In 1961 Zsaacs~1031put forward the theory that the
formation of interferon is a reaction of the cell to a
“foreign” nucleic acid, in the same way that antibodies are formed by recognizing differences between
foreign and the body’s own proteins.
Rotem et al. 11041 established that mouse liver RNA
inhibits the growth of pox viruses in chicken cell
cultures, exactly in the same way as chicken R N A
inhibits it in mouse cell cultures. A much smaller
inhibition occurred with the homologous RNA.
Zsaacs 11051 continued these investigations and established that nucleic acids did not induce interferon
formation in the homologous cells. The R N A could
do this, however, after treatment with nitrous acid.
Zsaacs concluded that the R N A was so changed by
[98] W. Regelson, Proc. Int. Sympos. on Atherosclerosis and
Reticuloendothelial System, Como/Italy, September 1966.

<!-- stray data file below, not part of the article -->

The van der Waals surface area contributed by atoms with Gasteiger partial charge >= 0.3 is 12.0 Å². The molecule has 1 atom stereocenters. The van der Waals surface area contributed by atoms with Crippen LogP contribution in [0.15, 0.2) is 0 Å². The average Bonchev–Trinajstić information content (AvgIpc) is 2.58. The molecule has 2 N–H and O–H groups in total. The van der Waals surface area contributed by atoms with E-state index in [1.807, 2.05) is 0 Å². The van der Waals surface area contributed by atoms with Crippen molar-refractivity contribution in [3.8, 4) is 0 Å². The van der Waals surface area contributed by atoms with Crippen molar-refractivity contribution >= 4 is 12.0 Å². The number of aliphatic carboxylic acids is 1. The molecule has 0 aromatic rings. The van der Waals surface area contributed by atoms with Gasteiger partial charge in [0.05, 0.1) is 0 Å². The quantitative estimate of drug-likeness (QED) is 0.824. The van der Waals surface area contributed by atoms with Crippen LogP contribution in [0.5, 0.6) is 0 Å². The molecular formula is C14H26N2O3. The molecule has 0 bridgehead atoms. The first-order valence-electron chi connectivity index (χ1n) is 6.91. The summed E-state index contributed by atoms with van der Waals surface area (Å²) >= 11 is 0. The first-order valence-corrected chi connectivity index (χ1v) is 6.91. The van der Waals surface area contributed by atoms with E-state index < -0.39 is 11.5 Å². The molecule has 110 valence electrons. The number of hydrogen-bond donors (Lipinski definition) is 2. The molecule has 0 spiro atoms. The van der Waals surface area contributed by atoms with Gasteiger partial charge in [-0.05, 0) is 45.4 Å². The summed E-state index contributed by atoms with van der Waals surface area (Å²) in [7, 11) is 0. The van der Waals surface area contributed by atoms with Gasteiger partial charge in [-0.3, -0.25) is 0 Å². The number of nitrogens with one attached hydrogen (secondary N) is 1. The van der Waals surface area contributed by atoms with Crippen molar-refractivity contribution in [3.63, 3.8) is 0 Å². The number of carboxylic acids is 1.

[99] T. C. Merigan, Nature (London) 214, 416 (1967).
[loo] T . C . Merigan and W.Regelson, Clin. Res. IS, 309 (1967).
[ l o l l T . C. Merigan, Nature (London) 214, 416 (1967).
[lo21 T. C . Merigan, see ref. 1161, p. 50.
[lo31 A . Isaacs, Nature (London) 192, 1247 (1961).
[lo41 Z . Rotem, R . A . Cox, and A . Isaacs, Nature (London)
197, 564 (1963).
[lo51 A. Isaacs, R . A . C o x , and Z . Rotem, Lancet 2,113 (1963).
Angew. Ckem. internat. Edit. j Vol. 9 (1970)1 No. 7
deamination that it was taken for a foreign nucleic
acid by the cells. Although some later findings supported this concept [106-1081, Zsaacs’ theory did not
find general recognition. In 1965 Zsaacs [lo91 reported
that he himself had also obtained “different results”
in further studies.
The theory that the foreign nucleic acids induced interferon formation received further experimental support
from Hilleman’s group. For some years this team
had sought a potent interferon inducer that would be
suitable for clinical use. Hilleman reported attempts
to fractionate viruses into their constituent parts and
to examine the individual fractions for their capacity
to induce interferon formation [1101. These experiments
were unsuccessful.
Braun and Nakano reported [111,1121 that they had